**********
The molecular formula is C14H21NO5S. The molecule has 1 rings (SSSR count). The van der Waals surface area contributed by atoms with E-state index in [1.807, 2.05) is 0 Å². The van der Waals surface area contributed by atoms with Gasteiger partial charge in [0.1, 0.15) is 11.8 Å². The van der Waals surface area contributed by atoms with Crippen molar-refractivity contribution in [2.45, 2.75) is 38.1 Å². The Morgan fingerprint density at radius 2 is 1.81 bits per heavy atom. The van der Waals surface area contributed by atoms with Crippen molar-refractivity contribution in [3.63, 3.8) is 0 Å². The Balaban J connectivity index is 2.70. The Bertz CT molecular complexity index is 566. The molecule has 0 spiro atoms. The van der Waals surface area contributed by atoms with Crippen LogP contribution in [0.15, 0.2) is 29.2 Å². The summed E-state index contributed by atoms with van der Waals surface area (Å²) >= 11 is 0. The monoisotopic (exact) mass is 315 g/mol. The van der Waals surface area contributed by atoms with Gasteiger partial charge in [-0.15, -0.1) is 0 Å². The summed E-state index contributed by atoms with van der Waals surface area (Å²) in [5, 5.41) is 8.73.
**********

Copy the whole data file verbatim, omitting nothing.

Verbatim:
The molecular formula is C14H21NO5S. The molecule has 1 rings (SSSR count). The van der Waals surface area contributed by atoms with E-state index in [1.807, 2.05) is 0 Å². The van der Waals surface area contributed by atoms with Gasteiger partial charge in [0.1, 0.15) is 11.8 Å². The van der Waals surface area contributed by atoms with Crippen molar-refractivity contribution in [2.45, 2.75) is 38.1 Å². The Morgan fingerprint density at radius 2 is 1.81 bits per heavy atom. The van der Waals surface area contributed by atoms with Crippen molar-refractivity contribution in [3.63, 3.8) is 0 Å². The Balaban J connectivity index is 2.70. The Bertz CT molecular complexity index is 566. The molecule has 0 spiro atoms. The van der Waals surface area contributed by atoms with Crippen LogP contribution in [0.15, 0.2) is 29.2 Å². The summed E-state index contributed by atoms with van der Waals surface area (Å²) >= 11 is 0. The monoisotopic (exact) mass is 315 g/mol. The van der Waals surface area contributed by atoms with Gasteiger partial charge in [-0.15, -0.1) is 0 Å². The summed E-state index contributed by atoms with van der Waals surface area (Å²) in [5, 5.41) is 8.73.